Saturday, September 10, 2016

How I made text-clipper.js the fastest HTML clipping library

Update: Redditor /u/ugwe43to874nf4 gave another interesting insight in response to this blog. In short, he suggested the final performance improvement might be more due to skipping large blocks in one go, rather than the fact I was doing so using regular expressions. This prompted me to a little bit more investigation, which you can find below...

tl;dr: Regular expressions will pretty much always outperform you, but if you have to evaluate single characters use charCodeAt() rather than charAt().

When I started working on text-clipper a few weeks back, my main focus was on correctness. I wanted to be very sure the library would work correctly no matter what HTML you threw at it, provided it was valid according to the HTML5 spec. Of course there were already some clipping/trimming/truncating libraries for HTML out there, but they all seemed to rely on regular expressions to parse the HTML and well, HTML is just a little more complicated than regular expressions can handle, which meant they all would miss certain edge cases the HTML5 spec said are valid.

But I also had a secondary concern, which is that I wanted text-clipper to be bloody fast. The fastest, if possible. Surely a minimal state machine that evaluates the text to clip only once could be faster than a soup of regular expressions, right? Sure, my state machine is written in JavaScript, while regular expressions are optimized in C, so it would be an interesting testament to the performance of the JIT compiler, but at least on face value it seems my state machine would have to perform less work. So, after my initial implementation, I ran a little benchmark:

text-clipper x 35,338 ops/sec ±4.25% (53 runs sampled)
html-truncate x 95,116 ops/sec ±4.39% (55 runs sampled)
trim-html x 40,879 ops/sec ±2.69% (49 runs sampled)
truncate-html x 1,177 ops/sec ±5.83% (53 runs sampled)
Fastest is html-truncate

So the performance was similar to trim-html, but still 2.5 times slower than html-truncate. At least it was much faster than truncate-html, which uses jQuery internally and involves actual DOM parsing to do the work.

Now, html-truncate uses regular expressions to find the HTML tags relatively efficiently, so it explains its good score, but to be honest I was a little disappointed text-clipper wasn't any faster than trim-html which runs a whole bunch of regular expressions on the entire string and then splits it all into an array which is traversed next. I knew regular expressions were very fast, but are they so fast you can do 3 global searches over the input string and split it into an array and still come out (slightly) ahead against a minimal state machine that evaluates every character once in JavaScript? It appears so...

So yesterday I spent some time trying to optimize text-clipper, and with a little experimentation and some common sense, I realized I had made one big mistake: I used string.charAt(index) to take the characters from the string and evaluated them one by one. Even if inline strings can be used, this will give some overhead and every time I compare that character against another, the JS engine has to assume I'm doing a comparison between two random strings. So I switched the implementation to use string.charCodeAt(index) instead, and I instantly achieved a >75% performance improvement (commit):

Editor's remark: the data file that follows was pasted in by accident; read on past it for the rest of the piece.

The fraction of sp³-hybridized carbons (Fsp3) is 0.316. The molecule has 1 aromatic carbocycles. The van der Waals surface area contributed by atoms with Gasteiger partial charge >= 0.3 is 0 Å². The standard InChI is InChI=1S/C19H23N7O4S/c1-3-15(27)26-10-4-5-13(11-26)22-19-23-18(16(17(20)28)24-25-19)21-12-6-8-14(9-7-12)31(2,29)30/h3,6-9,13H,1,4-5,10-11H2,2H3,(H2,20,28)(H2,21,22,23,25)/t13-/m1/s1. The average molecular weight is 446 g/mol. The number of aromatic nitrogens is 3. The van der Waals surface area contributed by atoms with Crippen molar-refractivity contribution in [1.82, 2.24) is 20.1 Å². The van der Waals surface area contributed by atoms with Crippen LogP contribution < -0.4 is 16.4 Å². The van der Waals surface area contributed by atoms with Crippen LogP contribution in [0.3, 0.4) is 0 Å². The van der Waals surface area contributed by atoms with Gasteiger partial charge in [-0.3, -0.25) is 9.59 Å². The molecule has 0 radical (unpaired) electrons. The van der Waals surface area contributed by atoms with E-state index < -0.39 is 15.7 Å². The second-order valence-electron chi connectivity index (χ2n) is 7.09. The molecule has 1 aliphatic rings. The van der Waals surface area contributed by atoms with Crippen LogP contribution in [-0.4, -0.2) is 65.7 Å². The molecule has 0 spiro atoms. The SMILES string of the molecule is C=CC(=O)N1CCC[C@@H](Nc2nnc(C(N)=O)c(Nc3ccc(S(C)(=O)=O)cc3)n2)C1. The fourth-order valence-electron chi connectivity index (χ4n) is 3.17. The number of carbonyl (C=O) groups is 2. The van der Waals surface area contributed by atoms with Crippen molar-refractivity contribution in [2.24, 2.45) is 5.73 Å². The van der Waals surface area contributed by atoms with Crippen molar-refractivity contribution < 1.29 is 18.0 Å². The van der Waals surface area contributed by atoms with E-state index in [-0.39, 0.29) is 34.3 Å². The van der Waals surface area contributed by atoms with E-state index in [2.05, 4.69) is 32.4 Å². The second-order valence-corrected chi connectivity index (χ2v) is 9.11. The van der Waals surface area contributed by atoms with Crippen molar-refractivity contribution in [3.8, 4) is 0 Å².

text-clipper x 62,848 ops/sec ±3.56% (52 runs sampled)
html-truncate x 88,262 ops/sec ±2.39% (50 runs sampled)
trim-html x 43,259 ops/sec ±2.42% (50 runs sampled)
truncate-html x 1,173 ops/sec ±3.87% (55 runs sampled)
Fastest is html-truncate

Note that different runs of the benchmark unfortunately are not always consistent. I had closed Chrome, but maybe there are still some background processes interfering, so please be aware the fluctuation may be more than benchmark.js reported. When validating my results, I always re-ran the benchmark a few times to make sure I wasn't looking at a random outlier.

Okay, so now trim-html was comfortably left behind, and if I could pull a similar feat, I might be able to beat html-truncate as well. So I went on...

After that I came up with a few smaller optimizations, that basically resolved around doing fewer comparisons in the main loop or making the comparisons cheaper. I won a few percent moving one block of code so that its if-statement didn't have to be evaluated for every character and replacing two range checks with a single bitmasked check (commit). Another ~10% was won by no longer keeping track of good places to break the string (text-clipper prefers to not break in the middle of a word), but doing a little backtrack for that at the end (commit). Finally, I created two specialized inline loops for processing HTML entities (commit) and one for processing HTML tags (commit) which yielded roughly 5% and 10% performance gains, respectively.

text-clipper x 81,248 ops/sec ±3.36% (55 runs sampled)
html-truncate x 91,289 ops/sec ±2.94% (50 runs sampled)
trim-html x 38,015 ops/sec ±0.86% (72 runs sampled)
truncate-html x 1,042 ops/sec ±5.01% (51 runs sampled)
Fastest is html-truncate

At this point text-clipper had almost caught up with truncate-html. But I had another realization. I had been focusing rather heavily on one specific input string that did contain a lot of different HTML tags. This was an intentional decision  in the beginning because it would be more indicative of a worst-case input, but that wouldn't be very typical input. So how were the results if I used an input string with only a few HTML tags?

text-clipper x 191,700 ops/sec ±3.13% (54 runs sampled)
html-truncate x 142,627 ops/sec ±3.87% (52 runs sampled)
trim-html x 55,776 ops/sec ±1.75% (49 runs sampled)
truncate-html x 1,337 ops/sec ±4.92% (49 runs sampled)
Fastest is text-clipper

Okay, great. So text-clipper is already ahead in those cases. But I had one more idea that I wanted to try out. As we learned in the beginning, regular expressions are bloody fast. The other libraries relying on them are having pretty good performance, without having to care too much about performance for the rest. So could we use a regular expression in text-clipper, not for the parsing, but for finding the first interesting character the parser is looking for? So I made one final commit, and the results were impressive...